CLOSE
DC BLACK LIVES MATTER

Source: WENN/Avalon / WENN

A jewelry brand has officially shut down business after receiving a ton of backlash from social media and consumers.

Paul Chelmis and Jing Wen went viral after the public learned they’d created bracelets, necklaces, and more using shattered glass from Charleston protests. The line, “Wear Their Names,” is a play on the “Say Their Names” Black Lives Matter slogans. The collection featured the names of victims of police violence and systemic racism and to make matters twice as bizarre, different names had different price points.

See below:

Paul Chelmis and Jing Wen have released a statement addressing concerns, according to Complex, who states their website has been shut down.

“Just want to say we’ve heard the feedback from the community loud and clear and are taking it seriously. So sorry to those we offended or harmed,” the pair reportedly said. “While our intentions were pure and we consulted with a wide variety of people before launching, it is clear that there are issues with the approach we took. Though we only wanted to honor the victim’s names and retell their story, we see now that using those names was inappropriate and in poor taste. The two of us started this project from a place of creativity and in good faith, with a sense of duty to do our part and help the movement by bringing funds and awareness — and through all the backlash we want to keep sight of that duty and move forward on the best path.”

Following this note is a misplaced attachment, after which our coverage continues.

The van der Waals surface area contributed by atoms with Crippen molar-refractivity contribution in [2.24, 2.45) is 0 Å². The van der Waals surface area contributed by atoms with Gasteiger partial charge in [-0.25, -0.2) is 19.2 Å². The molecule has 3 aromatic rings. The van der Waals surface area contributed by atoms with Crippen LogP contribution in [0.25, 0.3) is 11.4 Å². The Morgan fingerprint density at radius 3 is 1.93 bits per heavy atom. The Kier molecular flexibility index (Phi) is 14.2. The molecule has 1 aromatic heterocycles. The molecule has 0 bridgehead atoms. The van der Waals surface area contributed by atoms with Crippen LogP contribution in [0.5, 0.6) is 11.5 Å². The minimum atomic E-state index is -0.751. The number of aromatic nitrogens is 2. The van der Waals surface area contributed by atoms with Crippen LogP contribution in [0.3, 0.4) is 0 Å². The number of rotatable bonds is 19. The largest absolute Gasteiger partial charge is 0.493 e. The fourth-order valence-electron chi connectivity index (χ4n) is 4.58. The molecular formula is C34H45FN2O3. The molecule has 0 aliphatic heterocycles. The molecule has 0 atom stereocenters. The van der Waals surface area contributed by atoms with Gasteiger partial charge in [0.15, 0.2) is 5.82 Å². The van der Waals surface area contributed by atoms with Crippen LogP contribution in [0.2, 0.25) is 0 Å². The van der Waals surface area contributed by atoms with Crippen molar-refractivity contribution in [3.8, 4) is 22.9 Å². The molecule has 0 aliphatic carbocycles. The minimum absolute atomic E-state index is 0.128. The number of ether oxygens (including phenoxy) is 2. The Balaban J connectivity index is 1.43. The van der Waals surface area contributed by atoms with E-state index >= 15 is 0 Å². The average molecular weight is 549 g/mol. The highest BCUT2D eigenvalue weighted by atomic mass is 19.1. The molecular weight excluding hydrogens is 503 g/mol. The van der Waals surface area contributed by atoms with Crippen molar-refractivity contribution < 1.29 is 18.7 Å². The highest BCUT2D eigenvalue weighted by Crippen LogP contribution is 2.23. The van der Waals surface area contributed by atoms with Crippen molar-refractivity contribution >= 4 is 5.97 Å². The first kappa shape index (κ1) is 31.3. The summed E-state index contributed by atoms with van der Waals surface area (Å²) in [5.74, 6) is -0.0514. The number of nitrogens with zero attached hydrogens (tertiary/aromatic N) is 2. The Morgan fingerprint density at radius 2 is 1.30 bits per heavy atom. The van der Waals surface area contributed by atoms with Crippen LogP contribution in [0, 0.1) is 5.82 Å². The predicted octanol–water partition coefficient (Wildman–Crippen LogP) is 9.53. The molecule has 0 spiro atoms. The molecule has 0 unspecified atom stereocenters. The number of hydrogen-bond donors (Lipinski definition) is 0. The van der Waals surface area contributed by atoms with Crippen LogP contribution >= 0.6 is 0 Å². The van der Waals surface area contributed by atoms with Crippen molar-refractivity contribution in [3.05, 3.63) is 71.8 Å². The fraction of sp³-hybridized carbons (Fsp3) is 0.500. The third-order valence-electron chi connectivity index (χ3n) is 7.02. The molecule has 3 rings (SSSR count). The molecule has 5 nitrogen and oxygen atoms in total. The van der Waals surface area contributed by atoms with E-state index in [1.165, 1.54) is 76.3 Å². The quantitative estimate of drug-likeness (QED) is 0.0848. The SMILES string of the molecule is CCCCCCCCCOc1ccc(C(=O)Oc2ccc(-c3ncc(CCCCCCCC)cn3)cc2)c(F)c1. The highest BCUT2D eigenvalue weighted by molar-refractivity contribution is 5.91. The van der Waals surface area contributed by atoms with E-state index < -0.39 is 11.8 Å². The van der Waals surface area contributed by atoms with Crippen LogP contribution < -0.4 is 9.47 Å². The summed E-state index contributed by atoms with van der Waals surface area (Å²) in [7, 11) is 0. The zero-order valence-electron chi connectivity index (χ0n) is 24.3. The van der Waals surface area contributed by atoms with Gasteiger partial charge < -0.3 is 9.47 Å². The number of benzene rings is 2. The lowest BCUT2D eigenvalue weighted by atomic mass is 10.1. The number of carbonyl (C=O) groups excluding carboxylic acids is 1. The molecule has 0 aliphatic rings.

“It seems a lot of confusion was based around the profits — some didn’t like the organization we chose, while others didn’t see that we were donating 100% of our profits, and others felt even then we were only doing it for credit,” they continued. “… We want to make things right. Thank you for holding us accountable. Nothing but respect for our activist community. We’ve been out there shouting in the streets as well. We will continue to listen if anyone has any further thoughts.”

Complex states that while the website and project have been permanently shut down, Chelmis and Wen say they plan to fulfill “all orders that were placed prior to the move. They also told customers they would honor returns and refunds as they reassess what to do with the profits.”

Just yesterday, we reported on Ahmaud Arbery’s mom speaking out against people using her son’s name for personal gain. Read that story here.

Also On Global Grind:
Did You Know These 12 Celebrities Suffered From Depression?
'The Fate Of The Furious' New York Premiere - Outside Arrivals
12 photos
You May Also Like